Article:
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The Role of Commensal Microflora in the Transmission of Extended-Spectrum Beta-Lactamases (ESBLs)


<ul><li>Build a communal strain collection of ESBL-positive E. coli (commensal and clinical isolates) from human, animal and food sources. The data will be used to populate an Excel database according to predetermined criteria.</li>
<li>Carryout genotyping and phylogenetic grouping of E.coli and salmonella isolates from human and animal sources. The data will populate the above communal Excel database with genotypic and phylogenetic grouping data for subsequent analysis.</li></ul>

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<p>Background: Extended-spectrum beta-lactamases (ESBLs) are enzymes that can be produced by bacteria. The enzymes make the bacteria resistant to the beta-lactam class of antibiotics known as cephalosporins, which are widely used in hospitals. ESBL genes are frequently plasmid encoded, making them more easily transferable to the bacterial chromosome, other plasmids and other bacteria. The Agency is considering the possibility that ESBL resistant bacteria could be transmitted to foodborne pathogens, via the food chain to humans. If this was to occur these infections would be difficult to treat.</p>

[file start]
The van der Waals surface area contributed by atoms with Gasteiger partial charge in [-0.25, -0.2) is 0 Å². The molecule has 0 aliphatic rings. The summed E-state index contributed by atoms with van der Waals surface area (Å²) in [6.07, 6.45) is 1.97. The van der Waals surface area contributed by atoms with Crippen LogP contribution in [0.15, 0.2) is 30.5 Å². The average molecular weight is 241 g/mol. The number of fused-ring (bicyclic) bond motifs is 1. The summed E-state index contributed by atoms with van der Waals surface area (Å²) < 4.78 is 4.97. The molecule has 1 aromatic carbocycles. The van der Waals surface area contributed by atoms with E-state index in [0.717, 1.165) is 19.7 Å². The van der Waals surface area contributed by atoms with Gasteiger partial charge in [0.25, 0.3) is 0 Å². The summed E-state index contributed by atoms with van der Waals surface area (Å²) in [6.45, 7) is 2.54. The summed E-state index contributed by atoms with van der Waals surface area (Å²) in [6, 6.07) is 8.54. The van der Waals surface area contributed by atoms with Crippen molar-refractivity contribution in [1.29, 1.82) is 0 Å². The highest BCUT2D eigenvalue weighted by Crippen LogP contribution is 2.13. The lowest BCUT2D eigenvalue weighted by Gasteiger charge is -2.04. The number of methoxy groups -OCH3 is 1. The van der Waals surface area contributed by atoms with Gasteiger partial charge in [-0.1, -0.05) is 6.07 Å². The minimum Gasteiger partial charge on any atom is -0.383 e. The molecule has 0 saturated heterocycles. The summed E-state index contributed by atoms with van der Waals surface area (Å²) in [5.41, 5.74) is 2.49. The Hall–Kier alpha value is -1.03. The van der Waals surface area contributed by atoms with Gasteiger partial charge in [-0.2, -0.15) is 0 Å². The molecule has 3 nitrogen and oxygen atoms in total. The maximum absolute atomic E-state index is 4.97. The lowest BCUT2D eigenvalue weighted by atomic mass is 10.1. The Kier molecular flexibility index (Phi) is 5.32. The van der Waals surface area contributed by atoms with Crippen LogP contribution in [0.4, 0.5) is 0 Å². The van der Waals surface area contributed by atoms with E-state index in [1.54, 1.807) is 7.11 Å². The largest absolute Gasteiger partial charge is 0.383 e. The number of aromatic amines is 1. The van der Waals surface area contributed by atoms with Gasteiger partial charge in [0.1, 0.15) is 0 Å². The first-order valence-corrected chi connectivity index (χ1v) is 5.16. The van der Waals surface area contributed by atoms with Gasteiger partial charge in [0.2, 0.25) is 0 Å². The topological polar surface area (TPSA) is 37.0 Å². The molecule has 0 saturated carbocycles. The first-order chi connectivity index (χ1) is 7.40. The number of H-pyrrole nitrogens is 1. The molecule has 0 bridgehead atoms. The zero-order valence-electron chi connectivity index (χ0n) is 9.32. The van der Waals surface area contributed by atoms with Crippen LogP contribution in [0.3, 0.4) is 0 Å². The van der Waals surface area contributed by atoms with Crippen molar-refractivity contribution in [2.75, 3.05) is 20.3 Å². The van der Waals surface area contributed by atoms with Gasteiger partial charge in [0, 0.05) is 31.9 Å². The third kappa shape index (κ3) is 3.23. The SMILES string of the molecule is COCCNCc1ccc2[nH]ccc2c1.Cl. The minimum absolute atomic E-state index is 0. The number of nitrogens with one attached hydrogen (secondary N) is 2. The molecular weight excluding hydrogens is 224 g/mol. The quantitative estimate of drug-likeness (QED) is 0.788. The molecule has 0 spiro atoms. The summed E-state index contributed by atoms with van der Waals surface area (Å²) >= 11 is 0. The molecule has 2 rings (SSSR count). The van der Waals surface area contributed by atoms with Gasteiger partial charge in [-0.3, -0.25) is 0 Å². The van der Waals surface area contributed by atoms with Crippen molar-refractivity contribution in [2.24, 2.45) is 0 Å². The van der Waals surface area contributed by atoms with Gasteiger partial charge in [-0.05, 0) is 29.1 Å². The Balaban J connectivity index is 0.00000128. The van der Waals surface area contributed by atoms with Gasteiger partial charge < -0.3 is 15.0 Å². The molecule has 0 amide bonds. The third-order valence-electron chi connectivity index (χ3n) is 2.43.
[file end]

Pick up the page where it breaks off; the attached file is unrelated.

<p>This study investigates the zoonotic aspects of extended-spectrum beta-lactamase (ESBL) positive commensal E. coli strains and their mobile genetic elements in food-producing animals, and animal products as a source for introduction of these enzymes into food-borne pathogens, commensals and pathogens in the community and healthcare settings in Europe. Studying the epidemiology and molecular biology of E. coli harbouring ESBLs will promote our understanding about the contribution of commensal organisms in these reservoirs to the disease burden of ESBL-producing E. coli causing serious infections in the human population. </p>

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